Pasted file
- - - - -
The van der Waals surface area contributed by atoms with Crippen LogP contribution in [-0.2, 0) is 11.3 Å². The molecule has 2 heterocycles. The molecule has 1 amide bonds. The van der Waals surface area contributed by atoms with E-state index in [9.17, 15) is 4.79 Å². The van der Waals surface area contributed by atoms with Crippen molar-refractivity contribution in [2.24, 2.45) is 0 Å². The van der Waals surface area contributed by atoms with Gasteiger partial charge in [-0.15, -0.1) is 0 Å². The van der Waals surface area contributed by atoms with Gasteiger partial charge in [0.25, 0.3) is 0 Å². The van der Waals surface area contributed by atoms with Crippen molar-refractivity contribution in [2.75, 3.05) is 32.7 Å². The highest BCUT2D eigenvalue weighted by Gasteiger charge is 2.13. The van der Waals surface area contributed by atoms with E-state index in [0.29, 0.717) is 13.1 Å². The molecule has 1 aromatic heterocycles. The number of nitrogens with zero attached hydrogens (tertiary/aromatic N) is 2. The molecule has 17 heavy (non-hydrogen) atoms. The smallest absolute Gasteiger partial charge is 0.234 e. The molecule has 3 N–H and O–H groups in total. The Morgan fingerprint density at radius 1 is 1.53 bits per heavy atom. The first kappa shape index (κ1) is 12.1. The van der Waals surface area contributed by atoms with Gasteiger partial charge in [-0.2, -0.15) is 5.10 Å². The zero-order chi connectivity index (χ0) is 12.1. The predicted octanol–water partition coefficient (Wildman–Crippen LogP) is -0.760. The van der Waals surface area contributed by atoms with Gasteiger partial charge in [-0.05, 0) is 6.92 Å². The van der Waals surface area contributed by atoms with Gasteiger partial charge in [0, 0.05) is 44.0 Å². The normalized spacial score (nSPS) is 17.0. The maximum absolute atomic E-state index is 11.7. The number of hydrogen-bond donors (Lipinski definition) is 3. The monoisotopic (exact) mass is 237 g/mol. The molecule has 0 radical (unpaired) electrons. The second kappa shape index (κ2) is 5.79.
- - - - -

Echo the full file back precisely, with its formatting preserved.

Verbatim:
The van der Waals surface area contributed by atoms with Crippen LogP contribution in [-0.2, 0) is 11.3 Å². The molecule has 2 heterocycles. The molecule has 1 amide bonds. The van der Waals surface area contributed by atoms with E-state index in [9.17, 15) is 4.79 Å². The van der Waals surface area contributed by atoms with Crippen molar-refractivity contribution in [2.24, 2.45) is 0 Å². The van der Waals surface area contributed by atoms with Gasteiger partial charge in [-0.15, -0.1) is 0 Å². The van der Waals surface area contributed by atoms with Gasteiger partial charge in [0.25, 0.3) is 0 Å². The van der Waals surface area contributed by atoms with Crippen molar-refractivity contribution in [2.75, 3.05) is 32.7 Å². The highest BCUT2D eigenvalue weighted by Gasteiger charge is 2.13. The van der Waals surface area contributed by atoms with E-state index in [0.29, 0.717) is 13.1 Å². The molecule has 1 aromatic heterocycles. The number of nitrogens with zero attached hydrogens (tertiary/aromatic N) is 2. The molecule has 17 heavy (non-hydrogen) atoms. The smallest absolute Gasteiger partial charge is 0.234 e. The molecule has 3 N–H and O–H groups in total. The Morgan fingerprint density at radius 1 is 1.53 bits per heavy atom. The first kappa shape index (κ1) is 12.1. The van der Waals surface area contributed by atoms with Gasteiger partial charge in [-0.2, -0.15) is 5.10 Å². The zero-order chi connectivity index (χ0) is 12.1. The predicted octanol–water partition coefficient (Wildman–Crippen LogP) is -0.760. The van der Waals surface area contributed by atoms with Gasteiger partial charge in [-0.05, 0) is 6.92 Å². The van der Waals surface area contributed by atoms with Gasteiger partial charge in [0, 0.05) is 44.0 Å². The normalized spacial score (nSPS) is 17.0. The maximum absolute atomic E-state index is 11.7. The number of hydrogen-bond donors (Lipinski definition) is 3. The monoisotopic (exact) mass is 237 g/mol. The molecule has 0 radical (unpaired) electrons. The second kappa shape index (κ2) is 5.79.